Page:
New project to explore broadacre cropping options in the Northern Territory
The largest Cooperative Research Centre for Developing Northern Australia (CRCNA) research collaboration to date, could deliver a boon for new broadacre cropping developments across the Northern Territory (NT).
The two year, $1.4 million project is being co-funded by the CRCNA, the Grains Research and Development Corporation (GRDC), the Cotton Research and Development Corporation (CRDC) and fourteen other partners.
Researchers from the NT Department of Primary Industry and Resources (DPIR) will lead a project team of experts from CSIRO, universities, natural resource groups, industry associations, seed distributors and ten producers from across the Territory.
Dr Ian Biggs, Senior Research Agronomist at the DPIR, said the project is focused on developing a complete cropping system for growers by building on earlier studies about the agricultural potential across the Katherine/Douglas Daly region, southern and central NT, and CSIRO’s Northern Australian Water Resource Assessment study for the Darwin regions.
“This means undertaking trials that target high value crops like cotton and peanuts, and developing a farming system that incorporates crop rotations like sorghum, maize, pulses or pasture.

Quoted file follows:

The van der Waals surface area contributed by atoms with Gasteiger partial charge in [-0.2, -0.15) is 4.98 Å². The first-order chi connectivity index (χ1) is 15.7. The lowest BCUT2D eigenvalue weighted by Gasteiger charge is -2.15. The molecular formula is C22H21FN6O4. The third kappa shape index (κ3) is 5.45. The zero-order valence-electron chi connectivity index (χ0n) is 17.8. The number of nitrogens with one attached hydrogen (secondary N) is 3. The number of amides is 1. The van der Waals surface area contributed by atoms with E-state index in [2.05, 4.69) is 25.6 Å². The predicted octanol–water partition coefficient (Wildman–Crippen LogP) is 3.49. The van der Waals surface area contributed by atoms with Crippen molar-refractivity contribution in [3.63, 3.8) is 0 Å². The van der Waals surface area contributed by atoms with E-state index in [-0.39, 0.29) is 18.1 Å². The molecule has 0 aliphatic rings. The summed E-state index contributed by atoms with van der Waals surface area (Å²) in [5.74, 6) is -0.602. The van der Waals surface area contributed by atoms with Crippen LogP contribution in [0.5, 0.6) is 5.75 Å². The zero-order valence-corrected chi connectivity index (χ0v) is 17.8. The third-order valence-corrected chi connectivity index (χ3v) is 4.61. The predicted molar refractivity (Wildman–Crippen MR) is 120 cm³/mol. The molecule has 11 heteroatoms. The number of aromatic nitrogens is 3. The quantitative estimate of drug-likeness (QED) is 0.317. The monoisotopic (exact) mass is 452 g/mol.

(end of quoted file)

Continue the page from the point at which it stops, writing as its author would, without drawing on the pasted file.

“Our physical small-scale trials will be complimented by larger, commercial demonstration trials and supported by crop simulation tools like APSIM (Agricultural Production Systems sIMulator) and OZCOT.
“Advances in these crop simulation programs provide a powerful tool which can be used to extend learnings from field research, build an understanding short and long term risk profiles, identify key management decisions, determine irrigation water demands and incorporate grower experience while developing an overall picture of the cropping potential of a region,” he said.
Data collected as part of the trials will be added to the APSIM, OZCOT applications and the University of Southern Queensland’s CROPARM website to ensure producers, agronomists and investors have access the latest information about the various growing regions.
CRCNA Chief Executive Officer, Jed Matz said this information will help these stakeholders decide which crops to grow and when and where to grow them.
“This collaboration is about gathering the brightest minds in northern Australia cropping systems and setting the starting points for the development of NT broadacre cropping systems by giving producers, investors and development decision-makers the information they need to realise the region’s potential and all the economic benefits that flow from realising that potential,” he said.
The NT Farmers Association predicts that over the next decade development of a broadacre cropping industry in the NT will see a dramatic increase in the production of crops like sorghum, soybean, pulses and peanuts (current production for soybeans and peanuts is zero). While cotton is likely to have an exponential increase in the number of producers growing the crop and the number of bales produced annually.